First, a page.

The blogging and advocacy world is diverse in many ways, not only do you have both men and women who blog, but also each of us are different in our backgrounds, ethnicities, personalities, beliefs, and calling.
Being a mental health and survivor blogger & podcaster, I believe that each one who speaks out on behalf of awareness, is indeed an advocate. It takes a special kind of person to be vulnerable and write about the daily struggles of trauma recovery, depression, addiction recovery, and anxiety. It takes a brave person to share their story of living with Dissociative Identity Disorder, or an eating disorder, someone who is a suicide survivor, or endures self-harm.
Each and every person who is willing to reach out and share, in order to help others, has taken it upon themselves to release the shame of their own demons and challenges. Doing so means that not only are we helping others, but we are continually facing down our own challenges and working on the journey of recovery.
For those who do not share, for any reason, they are equally brave because they refuse to give up in the face of incredible daily struggles both within themselves and perhaps those around them. As a survivor and advocate, I see each and every survivor as a both strong and amazing.
That drive to not be silenced and not be ashamed, is incredibly evident in my two podcasting partners, Wes from AudioRising and Mike from Mike’s Open Journal. I’m honored to share the mic with these two dudes whenever I get the opportunity, because they are using their voices for good, just like so many out there who have been through hell and back and keep fighting every day.
The topic of Episode 6 of the Mental Health Megacast, is Diversity in Blogging, and I’ve taken it a step further and also added in, Diversity in Advocacy.
As guys, we do this round table discussion every 4-6 weeks, because we believe that everyone has the ability and right to reach for the life of their dreams, even in the face of tremendous odds both in daily life now and from their past. We believe that we do not have to live a life of shame, lurking in the shadows because of a traumatic past, living with depression, or overcoming addiction to alcohol.
During our conversation in this episode, we talk about the difficulties of that we, as guys, face in social situations. It’s often a struggle to reach out and talk to our guy friends about personal, sensitive subjects. Call it shame, not wanting to burden others with our problems, avoidance, trying to be tough, or whatever but it’s something that I know I struggle with, and based on our podcast, I’m certainly not alone in that.
So rather than just do the right thing and talk about what’s going on, we often times just resort to chatting about sports, video games, politics, or music and by the end of the evening, we wish we would have taken the time to “really talk” and not have blown an opportunity to reach out for the support that we need. That, of course, leads to shame and beating ourselves up because we knew we needed to talk, but for any of those reasons above, or others, we went back into the normal “guy talk”.
We also discuss how, as bloggers and advocates, we sometimes shy away from sharing about what we’re passionate about, when we’re among friends. For example, if someone is a realtor, or nurse, or business person, those are generally very easy things to talk about and the conversations tend to flow pretty naturally. Same goes for those who blog about eating healthy, fashion, technology, or any other main stream topic of choice. They aren’t generally ashamed of going to the office every day, talking with clients, seeing patients, or sharing the latest healthy eating recipe…so why should we as advocates and those living with mental health challenges, feel any less confident in what we feel called to do?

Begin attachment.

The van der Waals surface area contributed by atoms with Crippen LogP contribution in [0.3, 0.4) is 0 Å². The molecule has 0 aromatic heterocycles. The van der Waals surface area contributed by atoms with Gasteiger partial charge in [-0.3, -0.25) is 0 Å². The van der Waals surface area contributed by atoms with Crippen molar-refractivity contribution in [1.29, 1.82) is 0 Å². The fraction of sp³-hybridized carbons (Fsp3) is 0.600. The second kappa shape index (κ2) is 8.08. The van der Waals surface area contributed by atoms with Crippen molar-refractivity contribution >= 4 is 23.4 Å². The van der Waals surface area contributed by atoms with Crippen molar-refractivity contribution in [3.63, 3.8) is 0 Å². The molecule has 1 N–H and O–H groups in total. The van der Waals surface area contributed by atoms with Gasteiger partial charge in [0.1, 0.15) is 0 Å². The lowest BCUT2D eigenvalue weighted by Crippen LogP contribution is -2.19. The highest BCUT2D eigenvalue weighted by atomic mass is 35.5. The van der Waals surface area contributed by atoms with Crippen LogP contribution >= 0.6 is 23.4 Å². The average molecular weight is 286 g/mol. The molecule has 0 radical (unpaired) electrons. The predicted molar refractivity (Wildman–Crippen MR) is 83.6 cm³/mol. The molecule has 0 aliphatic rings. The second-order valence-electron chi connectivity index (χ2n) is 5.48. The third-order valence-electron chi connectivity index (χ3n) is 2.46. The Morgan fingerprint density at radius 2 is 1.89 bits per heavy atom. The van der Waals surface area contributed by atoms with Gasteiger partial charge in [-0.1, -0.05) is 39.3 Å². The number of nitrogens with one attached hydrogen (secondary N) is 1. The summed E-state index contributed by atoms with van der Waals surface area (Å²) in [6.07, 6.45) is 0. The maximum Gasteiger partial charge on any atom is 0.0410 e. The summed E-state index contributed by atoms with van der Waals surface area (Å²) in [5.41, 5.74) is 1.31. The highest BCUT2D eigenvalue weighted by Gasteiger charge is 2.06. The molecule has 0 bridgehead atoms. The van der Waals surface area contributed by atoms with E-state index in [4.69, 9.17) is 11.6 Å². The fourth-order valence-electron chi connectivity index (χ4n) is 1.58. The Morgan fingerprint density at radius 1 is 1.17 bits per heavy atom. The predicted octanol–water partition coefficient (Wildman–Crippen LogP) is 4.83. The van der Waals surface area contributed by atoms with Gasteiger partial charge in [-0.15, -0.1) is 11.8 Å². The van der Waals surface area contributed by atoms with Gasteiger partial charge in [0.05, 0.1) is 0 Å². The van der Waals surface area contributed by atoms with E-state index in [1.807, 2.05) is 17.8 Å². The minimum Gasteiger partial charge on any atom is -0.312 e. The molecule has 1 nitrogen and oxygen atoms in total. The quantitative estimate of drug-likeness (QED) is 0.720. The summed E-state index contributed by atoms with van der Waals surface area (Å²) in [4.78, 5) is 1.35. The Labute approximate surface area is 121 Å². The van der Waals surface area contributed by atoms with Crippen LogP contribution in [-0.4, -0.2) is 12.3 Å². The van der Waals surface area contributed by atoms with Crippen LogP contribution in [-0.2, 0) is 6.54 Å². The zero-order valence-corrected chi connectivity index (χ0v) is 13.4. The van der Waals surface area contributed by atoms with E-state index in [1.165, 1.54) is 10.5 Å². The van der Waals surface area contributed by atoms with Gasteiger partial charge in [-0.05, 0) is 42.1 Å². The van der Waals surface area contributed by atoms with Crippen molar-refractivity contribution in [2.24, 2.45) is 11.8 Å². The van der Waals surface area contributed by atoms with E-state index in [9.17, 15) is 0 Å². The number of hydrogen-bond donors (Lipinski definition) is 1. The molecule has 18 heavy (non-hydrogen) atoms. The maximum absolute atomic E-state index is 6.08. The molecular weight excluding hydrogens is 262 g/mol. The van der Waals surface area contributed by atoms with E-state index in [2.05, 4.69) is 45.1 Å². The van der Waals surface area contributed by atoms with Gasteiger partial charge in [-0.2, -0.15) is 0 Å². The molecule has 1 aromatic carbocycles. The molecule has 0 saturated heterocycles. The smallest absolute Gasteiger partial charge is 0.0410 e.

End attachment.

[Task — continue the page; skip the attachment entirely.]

That’s not exactly an easy question to answer but we talk about it and share our own struggles surrounding that, and how we are taking steps on our own behalf to help erase that stigma that we not only put on ourselves, but also what society perpetuates as well.
We also talk about, as bloggers and podcasters, the struggle of not tying our self-worth to how well a blog post or show is received. We share our thoughts and stories with a certain amount of confidence and trepidation, and depending on the feedback, it can be difficult to see those reactions with a neutral mindset. After all, it’s all about helping others and helping ourselves, and not everyone is going to agree with you or support your take on this or that subject.
So how does all of this tie into diversity you ask? Well I could just say that you have to listen to find out but honestly what it comes to is, that we as human beings and advocates can struggle no matter what the topic. When you put yourself out there, in a vulnerable way no matter what you are advocating for, it’s a risk. Nobody who wants to do something to help others, should ever feel ashamed.
Another interesting outcome of this podcast, is that while we are all diverse…there are some ways in which we are not as diverse as we might have thought.
If you have listened to other Mental Health Megacast Podcasts, we know that not only do we get into in-depth discussions, and have a good time doing it, we also reserve the right to go off on some tangents as well, which only adds to the charm if you ask me!
So without further delay and without any more spoilers…grab those headphones or plug us into your speakers and let’s talk about advocacy and mental health.
Previously published on Surviving My Past
Photo: Getty Images